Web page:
Okay, I think I’ve covered the main issues. I hope you’ve found this helpful. My goal is not to chastise, but to educate. The staring is much worse than actually engaging in a conversation. Good luck!

You Don’t Always Get To Pick Your Friends

For the record, I never wanted to be her friend.

Her reputation preceded her and quite frankly, I wanted nothing to do with her.

For starters she was in second grade. Do you realize what hanging out with a second grader can do to a third grader’s social standing?

Secondly, she was a minor celebrity in our school. She had a recurring role on the monthly “soap drama” broadcast school-wide. This was usually a privilege reserved for 6th graders, but she scored the much-coveted role of the younger sister of one of the characters. You know how these celeb-types can be: very demanding and self-involved. No thank you.

But despite my protests, my parents bought the house next to hers anyway.

From day one I found her to be a nuisance. The moving truck had yet to pull away from our house and there she was, knocking on our door, asking if I could come over to play. My parents, eager to get me out of the house while they unpacked, quickly shoved me out the door and told me they’d call me home for dinner. It was 10 AM.

I must admit playing at her house was pretty cool. She was an only child so the two of us basically had the run of the place. No older brothers to share the basement rec room with. No younger siblings taking a nap, forcing us to be quiet. I soon found myself actually enjoying her company.

In the years that followed, we became like sisters. Since we were in different grades, we each had our own “real friends.” But after school and during the summer, we were inseparable. We’d fight. I’d go home. An hour later we’d make up.

As we grew into adults, we remained close friends. She was the maid of honor at my wedding. I was the matron of honor at hers.

Currently we live 1,000 miles apart. We live very different lives. We are two very different people. You might think I’m exaggerating. Surely we aren’t that different. I urge you to check out her blog: www.modern-eve.com. Read a few posts. I’ll wait right here. It’s okay, you can go. Trust me, after a few clicks, you’ll see what I mean. She’s a walking Pinterest board.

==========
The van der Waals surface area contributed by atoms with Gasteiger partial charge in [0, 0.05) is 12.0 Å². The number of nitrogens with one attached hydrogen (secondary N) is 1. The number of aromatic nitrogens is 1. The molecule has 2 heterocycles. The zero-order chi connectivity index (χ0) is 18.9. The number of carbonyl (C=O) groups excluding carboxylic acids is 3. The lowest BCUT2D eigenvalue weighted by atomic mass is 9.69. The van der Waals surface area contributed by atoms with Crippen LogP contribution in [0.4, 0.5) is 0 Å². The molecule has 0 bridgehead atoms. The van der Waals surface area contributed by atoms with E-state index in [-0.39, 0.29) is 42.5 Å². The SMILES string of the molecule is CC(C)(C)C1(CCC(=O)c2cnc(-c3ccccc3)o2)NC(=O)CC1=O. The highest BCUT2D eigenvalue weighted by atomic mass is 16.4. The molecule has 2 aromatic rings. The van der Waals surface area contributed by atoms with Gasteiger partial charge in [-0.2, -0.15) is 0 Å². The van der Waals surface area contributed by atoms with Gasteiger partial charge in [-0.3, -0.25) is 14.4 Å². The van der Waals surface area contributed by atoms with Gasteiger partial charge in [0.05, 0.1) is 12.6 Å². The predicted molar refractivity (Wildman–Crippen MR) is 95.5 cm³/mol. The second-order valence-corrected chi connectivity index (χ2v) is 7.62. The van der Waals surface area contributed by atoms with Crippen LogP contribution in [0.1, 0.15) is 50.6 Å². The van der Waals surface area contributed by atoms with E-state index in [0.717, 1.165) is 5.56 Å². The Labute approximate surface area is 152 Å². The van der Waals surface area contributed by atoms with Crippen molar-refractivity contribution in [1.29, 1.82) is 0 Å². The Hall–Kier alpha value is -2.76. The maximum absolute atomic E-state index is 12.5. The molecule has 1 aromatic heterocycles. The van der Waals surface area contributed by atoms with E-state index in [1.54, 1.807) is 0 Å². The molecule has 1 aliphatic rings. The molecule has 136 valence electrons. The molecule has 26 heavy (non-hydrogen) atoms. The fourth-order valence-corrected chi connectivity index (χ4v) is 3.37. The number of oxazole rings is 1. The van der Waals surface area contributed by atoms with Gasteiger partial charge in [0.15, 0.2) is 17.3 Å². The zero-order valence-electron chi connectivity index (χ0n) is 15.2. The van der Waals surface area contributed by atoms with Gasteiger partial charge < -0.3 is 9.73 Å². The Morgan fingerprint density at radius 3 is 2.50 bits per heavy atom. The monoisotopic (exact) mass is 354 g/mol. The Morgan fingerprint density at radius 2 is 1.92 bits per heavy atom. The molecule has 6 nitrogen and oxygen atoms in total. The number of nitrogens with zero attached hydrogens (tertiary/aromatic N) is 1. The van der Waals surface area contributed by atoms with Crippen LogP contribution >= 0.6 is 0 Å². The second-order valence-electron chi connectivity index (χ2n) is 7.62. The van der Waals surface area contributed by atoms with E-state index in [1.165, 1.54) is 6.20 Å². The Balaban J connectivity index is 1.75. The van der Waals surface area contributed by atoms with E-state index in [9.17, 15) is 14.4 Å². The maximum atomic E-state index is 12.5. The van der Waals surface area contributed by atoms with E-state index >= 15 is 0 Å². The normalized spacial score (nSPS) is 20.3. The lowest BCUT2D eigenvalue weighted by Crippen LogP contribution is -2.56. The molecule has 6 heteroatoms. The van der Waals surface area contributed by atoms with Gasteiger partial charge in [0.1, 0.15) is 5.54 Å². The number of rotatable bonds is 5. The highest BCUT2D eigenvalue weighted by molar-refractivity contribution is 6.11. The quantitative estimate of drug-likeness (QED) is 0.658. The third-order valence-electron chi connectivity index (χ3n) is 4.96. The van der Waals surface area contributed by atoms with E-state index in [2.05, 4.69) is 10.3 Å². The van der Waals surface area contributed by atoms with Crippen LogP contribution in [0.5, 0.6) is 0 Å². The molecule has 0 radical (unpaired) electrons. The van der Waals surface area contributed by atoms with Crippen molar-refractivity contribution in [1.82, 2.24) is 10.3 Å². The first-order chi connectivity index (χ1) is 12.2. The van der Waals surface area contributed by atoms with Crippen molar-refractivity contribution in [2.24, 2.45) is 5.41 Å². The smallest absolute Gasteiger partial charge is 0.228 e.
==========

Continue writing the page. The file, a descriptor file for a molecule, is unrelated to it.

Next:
So you can imagine my hesitation when I traveled to stay with her last week. I was attending a conference in her city. She made it clear that she’d be offended if I didn’t stay with her. This trip would be the longest we’ve been together since college. I’ll admit I was nervous.

It did not take long to realize things were going to be fine. Fashion preferences aside, we were the same two giggly girls from childhood.

Neither of us have sisters but I’d imagine this is what having a sister is like. You don’t get to pick your sister. I didn’t pick Katie. But she shares a piece of me that few others do. She shares my childhood. She was there on the summer nights catching lightening bugs at dusk. She was there building snowmen on snow days in the winter. She was there when I had my first kiss with the neighbor boy on her swing set. I realize that sounds odd; having an audience for your first kiss is not desirable. However, it was her coaxing that made the kiss happen. The neighbor boy and I were far too shy to come up with that idea on our own.

I’m thankful for the shared memories of our childhood. Those memories are what hold us together. No amount of miles, or Pinterest boards, can change that.

It’s Not You, It’s Me

I wish there was some sort of sign that I could wear when I walk in. A sign that said something like “I’m not looking for a commitment right now.” I feel like that sign would clear things up.

I don’t want to lead you on. I’m sure you are a really great person. It’s just, I’m not looking for anything serious right now. I don’t want to be tied down to just one person. I want to be free to see other people. I’m not saying I don’t want to see you again. I do, I think. I mean, when I left tonight, I felt beautiful. I really did. But tomorrow morning I’m going to wake up and be the same old person again and I’m not sure I’ll remember that rush of self-esteem. Tomorrow things will be difficult. And I’ll resent you for it. I’ll resent how easy things were with you and now that you are gone, I can’t have it anymore.

Even if I was ready for a commitment, you wouldn’t be happy with me. I wouldn’t want to see you as often as you’d want to see me. I know today you were hoping that I’d schedule a time we could see each other again. I told you that I’d call you. You gave me your number. I’ll be honest, I might keep it in my purse for a few months, but eventually I’m going to clean out my purse. I’ll see your number and I’ll think back to our time together.  I’ll think about tonight but I probably won’t call. It will have been too long. I don’t want to explain why I didn’t call you sooner. Maybe you won’t care, maybe you would just be happy that I called, but I’ll feel guilty. I’ll also question if things will be good the next time. Sure tonight went well, but was that a fluke? What will it be like next time? What if the next two times things go well but the fourth time things go bad? I’ll feel trapped. I’ll feel like I am in too deep. I’ve committed and now I need to keep seeing you even though things are different.